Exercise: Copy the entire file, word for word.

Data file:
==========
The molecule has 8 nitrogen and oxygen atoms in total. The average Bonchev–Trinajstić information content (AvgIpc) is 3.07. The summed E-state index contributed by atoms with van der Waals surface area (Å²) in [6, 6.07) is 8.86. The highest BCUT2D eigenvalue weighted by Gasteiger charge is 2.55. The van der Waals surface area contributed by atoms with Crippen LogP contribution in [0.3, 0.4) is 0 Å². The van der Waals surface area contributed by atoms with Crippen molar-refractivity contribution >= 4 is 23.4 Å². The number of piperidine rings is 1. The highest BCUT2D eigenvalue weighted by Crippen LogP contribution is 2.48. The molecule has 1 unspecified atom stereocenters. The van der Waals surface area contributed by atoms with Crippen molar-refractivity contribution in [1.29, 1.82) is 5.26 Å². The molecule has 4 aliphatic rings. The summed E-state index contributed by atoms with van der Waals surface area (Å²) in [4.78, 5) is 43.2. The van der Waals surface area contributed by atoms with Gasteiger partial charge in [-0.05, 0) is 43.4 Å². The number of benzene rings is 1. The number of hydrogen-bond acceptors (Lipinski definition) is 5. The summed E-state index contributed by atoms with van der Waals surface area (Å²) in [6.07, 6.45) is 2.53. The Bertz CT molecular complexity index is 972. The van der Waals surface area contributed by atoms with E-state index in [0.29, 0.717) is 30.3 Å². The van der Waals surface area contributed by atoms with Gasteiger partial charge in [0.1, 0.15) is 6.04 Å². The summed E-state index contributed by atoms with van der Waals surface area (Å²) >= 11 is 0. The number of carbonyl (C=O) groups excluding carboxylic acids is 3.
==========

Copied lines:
The molecule has 8 nitrogen and oxygen atoms in total. The average Bonchev–Trinajstić information content (AvgIpc) is 3.07. The summed E-state index contributed by atoms with van der Waals surface area (Å²) in [6, 6.07) is 8.86. The highest BCUT2D eigenvalue weighted by Gasteiger charge is 2.55. The van der Waals surface area contributed by atoms with Crippen LogP contribution in [0.3, 0.4) is 0 Å². The van der Waals surface area contributed by atoms with Crippen molar-refractivity contribution >= 4 is 23.4 Å². The number of piperidine rings is 1. The highest BCUT2D eigenvalue weighted by Crippen LogP contribution is 2.48. The molecule has 1 unspecified atom stereocenters. The van der Waals surface area contributed by atoms with Crippen molar-refractivity contribution in [1.29, 1.82) is 5.26 Å². The molecule has 4 aliphatic rings. The summed E-state index contributed by atoms with van der Waals surface area (Å²) in [4.78, 5) is 43.2. The van der Waals surface area contributed by atoms with Gasteiger partial charge in [-0.05, 0) is 43.4 Å². The number of benzene rings is 1. The number of hydrogen-bond acceptors (Lipinski definition) is 5. The summed E-state index contributed by atoms with van der Waals surface area (Å²) in [6.07, 6.45) is 2.53. The Bertz CT molecular complexity index is 972. The van der Waals surface area contributed by atoms with E-state index in [0.29, 0.717) is 30.3 Å². The van der Waals surface area contributed by atoms with Gasteiger partial charge in [0.1, 0.15) is 6.04 Å². The summed E-state index contributed by atoms with van der Waals surface area (Å²) >= 11 is 0. The number of carbonyl (C=O) groups excluding carboxylic acids is 3.